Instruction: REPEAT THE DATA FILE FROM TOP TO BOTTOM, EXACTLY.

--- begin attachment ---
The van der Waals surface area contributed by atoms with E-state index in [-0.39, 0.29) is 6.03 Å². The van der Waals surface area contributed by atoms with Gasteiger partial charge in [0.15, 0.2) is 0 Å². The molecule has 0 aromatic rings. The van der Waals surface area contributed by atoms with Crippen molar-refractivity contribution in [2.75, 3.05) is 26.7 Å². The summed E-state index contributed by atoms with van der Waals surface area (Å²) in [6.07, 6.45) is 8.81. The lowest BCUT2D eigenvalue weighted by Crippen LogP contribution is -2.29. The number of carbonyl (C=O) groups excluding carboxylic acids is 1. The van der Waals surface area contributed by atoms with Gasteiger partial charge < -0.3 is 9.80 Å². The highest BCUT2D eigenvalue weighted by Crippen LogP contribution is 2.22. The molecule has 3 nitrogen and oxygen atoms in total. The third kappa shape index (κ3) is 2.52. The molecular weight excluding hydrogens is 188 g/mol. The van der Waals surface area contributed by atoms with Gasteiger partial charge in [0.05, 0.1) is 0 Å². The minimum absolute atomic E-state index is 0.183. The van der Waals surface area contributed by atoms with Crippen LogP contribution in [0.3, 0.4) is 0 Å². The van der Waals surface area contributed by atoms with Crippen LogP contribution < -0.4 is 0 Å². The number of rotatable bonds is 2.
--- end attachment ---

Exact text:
The van der Waals surface area contributed by atoms with E-state index in [-0.39, 0.29) is 6.03 Å². The van der Waals surface area contributed by atoms with Gasteiger partial charge in [0.15, 0.2) is 0 Å². The molecule has 0 aromatic rings. The van der Waals surface area contributed by atoms with Crippen molar-refractivity contribution in [2.75, 3.05) is 26.7 Å². The summed E-state index contributed by atoms with van der Waals surface area (Å²) in [6.07, 6.45) is 8.81. The lowest BCUT2D eigenvalue weighted by Crippen LogP contribution is -2.29. The number of carbonyl (C=O) groups excluding carboxylic acids is 1. The van der Waals surface area contributed by atoms with Gasteiger partial charge < -0.3 is 9.80 Å². The highest BCUT2D eigenvalue weighted by Crippen LogP contribution is 2.22. The molecule has 3 nitrogen and oxygen atoms in total. The third kappa shape index (κ3) is 2.52. The molecular weight excluding hydrogens is 188 g/mol. The van der Waals surface area contributed by atoms with Gasteiger partial charge in [0.05, 0.1) is 0 Å². The minimum absolute atomic E-state index is 0.183. The van der Waals surface area contributed by atoms with Crippen LogP contribution in [0.3, 0.4) is 0 Å². The van der Waals surface area contributed by atoms with Crippen LogP contribution < -0.4 is 0 Å². The number of rotatable bonds is 2.